Curvin O’Rielly has been kind enough to allow us to publish this article on McNaughton Automotive Perspectives. For those of you who don’t know Curvin, he is one of the most respected copywriters in the advertising business. Among his automotive accomplishments was the creation of the Saturn brand with his colleagues at Hal Riney and Partners. As you will see, Curvin’s perspective on automobile advertising is both timely and timeless.
Everything “Old” Is “New” Again
By Curvin O’Rielly
In 1982, when I was a young creative director at BBDO in New York, I was asked to write an article about the automobile business for Magazine Age.
The article was well received. I even won an American Business Press award for it. The question is, has it stood the test of time?
Well, some of the details I included in the article are as dated as the wide ties we used to wear (the ones you’re saving, hoping they come back into style again), or the disco music we used to listen to (admit it; you boogeyed to disco), or the haul-ass iron we used to drive, the cars with more horsepower than their suspension systems and brakes could reasonably handle (unless they were well-engineered vehicles from Europe).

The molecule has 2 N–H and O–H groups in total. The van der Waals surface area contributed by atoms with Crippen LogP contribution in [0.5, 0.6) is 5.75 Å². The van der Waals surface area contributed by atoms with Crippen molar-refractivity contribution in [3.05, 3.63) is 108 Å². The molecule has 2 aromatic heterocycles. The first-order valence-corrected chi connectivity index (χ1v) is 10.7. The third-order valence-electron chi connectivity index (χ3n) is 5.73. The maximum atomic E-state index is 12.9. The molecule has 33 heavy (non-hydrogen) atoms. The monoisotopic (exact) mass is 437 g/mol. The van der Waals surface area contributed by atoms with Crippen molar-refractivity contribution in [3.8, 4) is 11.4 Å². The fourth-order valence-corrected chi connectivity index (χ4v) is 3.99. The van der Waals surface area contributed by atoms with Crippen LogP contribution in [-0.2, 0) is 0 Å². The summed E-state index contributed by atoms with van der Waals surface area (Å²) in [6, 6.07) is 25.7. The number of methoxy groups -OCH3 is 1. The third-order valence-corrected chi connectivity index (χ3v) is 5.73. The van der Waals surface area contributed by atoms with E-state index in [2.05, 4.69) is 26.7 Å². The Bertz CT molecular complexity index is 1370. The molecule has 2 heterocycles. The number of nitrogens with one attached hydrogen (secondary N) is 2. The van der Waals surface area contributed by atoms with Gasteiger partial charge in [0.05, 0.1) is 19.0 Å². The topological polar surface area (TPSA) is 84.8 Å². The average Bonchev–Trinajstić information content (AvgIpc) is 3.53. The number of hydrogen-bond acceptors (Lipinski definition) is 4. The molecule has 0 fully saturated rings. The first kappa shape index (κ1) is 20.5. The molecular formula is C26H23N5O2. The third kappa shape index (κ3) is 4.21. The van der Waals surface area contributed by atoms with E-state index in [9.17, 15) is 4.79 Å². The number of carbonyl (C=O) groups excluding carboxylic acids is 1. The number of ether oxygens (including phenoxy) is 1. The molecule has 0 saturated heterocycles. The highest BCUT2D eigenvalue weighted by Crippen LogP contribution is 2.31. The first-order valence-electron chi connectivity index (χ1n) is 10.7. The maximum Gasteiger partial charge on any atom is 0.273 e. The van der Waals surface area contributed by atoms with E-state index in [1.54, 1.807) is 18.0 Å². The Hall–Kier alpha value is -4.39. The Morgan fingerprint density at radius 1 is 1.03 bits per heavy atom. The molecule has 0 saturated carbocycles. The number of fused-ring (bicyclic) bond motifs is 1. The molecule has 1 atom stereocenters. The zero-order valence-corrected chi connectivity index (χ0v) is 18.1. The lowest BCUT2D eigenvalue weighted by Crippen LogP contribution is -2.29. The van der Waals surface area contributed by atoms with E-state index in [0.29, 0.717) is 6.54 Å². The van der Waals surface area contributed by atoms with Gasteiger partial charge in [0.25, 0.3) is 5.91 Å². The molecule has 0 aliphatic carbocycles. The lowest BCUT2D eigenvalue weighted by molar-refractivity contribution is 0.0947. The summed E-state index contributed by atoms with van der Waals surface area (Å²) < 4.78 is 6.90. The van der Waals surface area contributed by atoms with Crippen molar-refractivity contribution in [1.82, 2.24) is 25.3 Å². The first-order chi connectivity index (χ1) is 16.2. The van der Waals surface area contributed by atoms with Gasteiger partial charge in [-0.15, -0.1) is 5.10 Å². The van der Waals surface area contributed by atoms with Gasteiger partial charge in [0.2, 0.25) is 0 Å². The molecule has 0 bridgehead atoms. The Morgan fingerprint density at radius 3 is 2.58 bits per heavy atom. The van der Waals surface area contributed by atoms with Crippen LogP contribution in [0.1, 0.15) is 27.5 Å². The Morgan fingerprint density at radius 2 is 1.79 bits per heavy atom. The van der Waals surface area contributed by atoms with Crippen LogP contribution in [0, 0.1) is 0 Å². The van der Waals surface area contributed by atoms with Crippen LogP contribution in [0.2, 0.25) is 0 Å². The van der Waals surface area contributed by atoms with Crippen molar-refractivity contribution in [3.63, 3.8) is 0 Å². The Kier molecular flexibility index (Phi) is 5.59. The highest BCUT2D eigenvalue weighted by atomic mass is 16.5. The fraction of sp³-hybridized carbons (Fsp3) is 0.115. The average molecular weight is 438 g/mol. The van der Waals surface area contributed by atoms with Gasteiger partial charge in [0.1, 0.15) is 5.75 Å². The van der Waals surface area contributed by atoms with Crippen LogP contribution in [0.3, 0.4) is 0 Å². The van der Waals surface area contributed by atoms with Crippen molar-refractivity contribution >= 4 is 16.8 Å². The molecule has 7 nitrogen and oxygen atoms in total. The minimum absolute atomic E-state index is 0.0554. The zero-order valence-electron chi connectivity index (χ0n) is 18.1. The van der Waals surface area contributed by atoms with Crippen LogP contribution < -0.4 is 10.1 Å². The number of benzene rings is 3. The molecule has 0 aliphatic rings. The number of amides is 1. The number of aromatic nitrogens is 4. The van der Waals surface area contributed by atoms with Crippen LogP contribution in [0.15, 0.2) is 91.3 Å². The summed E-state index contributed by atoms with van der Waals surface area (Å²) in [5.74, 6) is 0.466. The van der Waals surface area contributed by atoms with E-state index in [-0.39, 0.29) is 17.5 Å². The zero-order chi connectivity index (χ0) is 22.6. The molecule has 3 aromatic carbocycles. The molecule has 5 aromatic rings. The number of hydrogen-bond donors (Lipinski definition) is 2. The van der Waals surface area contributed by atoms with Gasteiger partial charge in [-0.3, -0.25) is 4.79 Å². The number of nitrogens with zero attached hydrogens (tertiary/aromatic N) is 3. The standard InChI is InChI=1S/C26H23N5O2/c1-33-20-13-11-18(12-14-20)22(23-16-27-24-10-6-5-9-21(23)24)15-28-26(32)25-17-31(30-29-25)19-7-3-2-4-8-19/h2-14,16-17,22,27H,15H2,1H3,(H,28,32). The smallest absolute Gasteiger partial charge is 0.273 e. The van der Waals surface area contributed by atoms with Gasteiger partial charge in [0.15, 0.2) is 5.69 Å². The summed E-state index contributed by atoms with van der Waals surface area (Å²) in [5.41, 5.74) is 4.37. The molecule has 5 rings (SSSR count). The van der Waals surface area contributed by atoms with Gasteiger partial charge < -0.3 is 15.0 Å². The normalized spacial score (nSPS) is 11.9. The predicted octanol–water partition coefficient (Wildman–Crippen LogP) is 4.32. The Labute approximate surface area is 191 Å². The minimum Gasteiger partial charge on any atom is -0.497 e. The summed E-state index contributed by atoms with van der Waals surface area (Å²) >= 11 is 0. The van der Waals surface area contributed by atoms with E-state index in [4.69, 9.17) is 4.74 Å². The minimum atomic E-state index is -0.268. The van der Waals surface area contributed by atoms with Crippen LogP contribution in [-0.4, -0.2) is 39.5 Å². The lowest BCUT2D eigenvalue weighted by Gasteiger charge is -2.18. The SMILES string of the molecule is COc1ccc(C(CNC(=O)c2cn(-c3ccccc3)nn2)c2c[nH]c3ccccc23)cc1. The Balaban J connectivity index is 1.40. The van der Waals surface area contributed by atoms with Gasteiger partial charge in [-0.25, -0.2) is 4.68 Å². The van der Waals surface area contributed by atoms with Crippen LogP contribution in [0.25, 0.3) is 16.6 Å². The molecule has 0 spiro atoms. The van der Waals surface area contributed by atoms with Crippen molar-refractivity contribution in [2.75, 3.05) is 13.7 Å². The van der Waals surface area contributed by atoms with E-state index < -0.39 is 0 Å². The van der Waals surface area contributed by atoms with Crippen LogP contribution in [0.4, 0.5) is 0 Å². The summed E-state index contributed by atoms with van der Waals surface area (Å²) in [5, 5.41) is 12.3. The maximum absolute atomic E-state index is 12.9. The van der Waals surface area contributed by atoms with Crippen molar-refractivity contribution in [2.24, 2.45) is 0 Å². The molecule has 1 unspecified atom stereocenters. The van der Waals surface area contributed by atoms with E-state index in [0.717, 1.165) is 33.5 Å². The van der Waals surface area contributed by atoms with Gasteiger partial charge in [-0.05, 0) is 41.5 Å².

What’s still true about my article, unfortunately, is that the automobile industry is once again in deep trouble. This time, it’s poised at the abyss, owing in part to the economic tremors that came close to causing a complete meltdown. At the abyss, too, because it was smart (or so it prided itself) but then not smart enough. I mean, surely those at the wheel had to have seen all the danger signs on the road they were heading down, just as they had to have known they were racing toward a disaster of epic proportions.
That said, here are the observations I made 28 years ago, with some minor rewrites here and there.